Today we sit down for a chat with author and gallant work-saver, Dan O’Connor. Our discussion will focus on what writers can do to preserve their work before that devastating earthquake (or hurricane or tornado or toddler) hits.
Welcome, Dan! We’ll start right in with questions.
Q: Can you give an overview of your writing backup systems?
A: My manuscript first goes to an external hard drive that is about the size of a small handheld calculator. It would fit in my shirt pocket. From there, it goes a couple of places, one is a 2tb external hard drive that is rotated out of my office (and swapped) to another physical location. Another is back to a partition on my main hard drive that is automatically copied in an encrypted format to Carbonite.
Note: I’ve recently discovered dropbox, a cell phone app. that may be a better offsite storage facility than Carbonite. The trouble with Carbonite is that it is painfully slow, even when set to “fast,” and never gets my system completely backed up.
Every now and then, I clone both the internal and external hard drives and rotate the clones to an offsite location.
Q: Any insight you gained the hard way that you could warn other writers about?
A: I was warned not to put my entire manuscript into one file, which was probably lousy advice, even at the time. Any decent word processing program should be able to manage a single file that contains an entire 150,000 word ms. The problem I ran into was that by having everything in one file, I was vulnerable to the file itself being corrupted all at once. That happened once, when I was in Barbados, working on Spice: An Island Intrigue and I had to go back about three days to a backup. It is the only time I know of that I lost any of my work.
What I do now is start a new file at least once every day by changing the date, when I save the file. For example, I would add a numerical date to the title (e.g., grapes_of_wrath_110405) to the name of the file for April 5, 2011. If I’ve done a lot of writing on a given day, I’ll add a series of letters to the name, e.g., 110405a or 110405b, and so on to the file name during the day.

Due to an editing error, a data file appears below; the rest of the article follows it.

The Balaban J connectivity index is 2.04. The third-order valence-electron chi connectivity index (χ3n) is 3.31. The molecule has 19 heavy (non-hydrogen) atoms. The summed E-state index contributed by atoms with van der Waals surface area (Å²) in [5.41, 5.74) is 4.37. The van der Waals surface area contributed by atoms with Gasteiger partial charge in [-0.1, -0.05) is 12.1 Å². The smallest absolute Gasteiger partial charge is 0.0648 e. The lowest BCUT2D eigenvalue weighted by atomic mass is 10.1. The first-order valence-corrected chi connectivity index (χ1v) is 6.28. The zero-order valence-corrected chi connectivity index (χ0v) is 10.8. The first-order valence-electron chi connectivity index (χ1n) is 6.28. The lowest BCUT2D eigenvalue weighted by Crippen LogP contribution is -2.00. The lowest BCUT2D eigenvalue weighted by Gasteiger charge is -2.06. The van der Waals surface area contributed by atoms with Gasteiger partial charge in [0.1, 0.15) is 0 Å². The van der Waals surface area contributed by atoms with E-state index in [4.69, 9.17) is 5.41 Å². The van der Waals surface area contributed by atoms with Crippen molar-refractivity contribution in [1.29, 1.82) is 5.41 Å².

As I think about it, I’ve never had a file corrupted again, but I have found this very helpful, when I want to see a prior version or resurrect a deleted segment, which happens on occasion.
Why use the numbers? It will sort the files in perfect order in a computer folder. It gives me an excellent history of what I’ve done and when.
Q: Traps to avoid? Rescue or backup products that don’t perform as advertised?
A: I’d forget about Carbonite and use dropbox, if I were setting up a system at this moment. I’d also use an encryption program though to store my offsite copy. They are easy enough to find. Many are free and they work seamlessly.
Avoid Hitachi and Western Digital Hard Drives. Seagate is the best I’ve found. I’ve had plenty of the former crash, none of the latter.
Q: If you were to recommend one step or upgrade writers should begin now, what would it be?
A: I’d recommend HDClone by Miray Software in Germany. Having a usable clone has saved me tens of times and hundreds of hours by now. Other disk cloning programs I’ve tried were more cumbersome and less reliable. I use ms word and find it fine, albeit cumbersome with far more features than I’ll ever need or use.
Thank you so much, Dan. I hope your valuable insights will prod us all to protect our work.
And thank you for reading. As always, comments are welcome.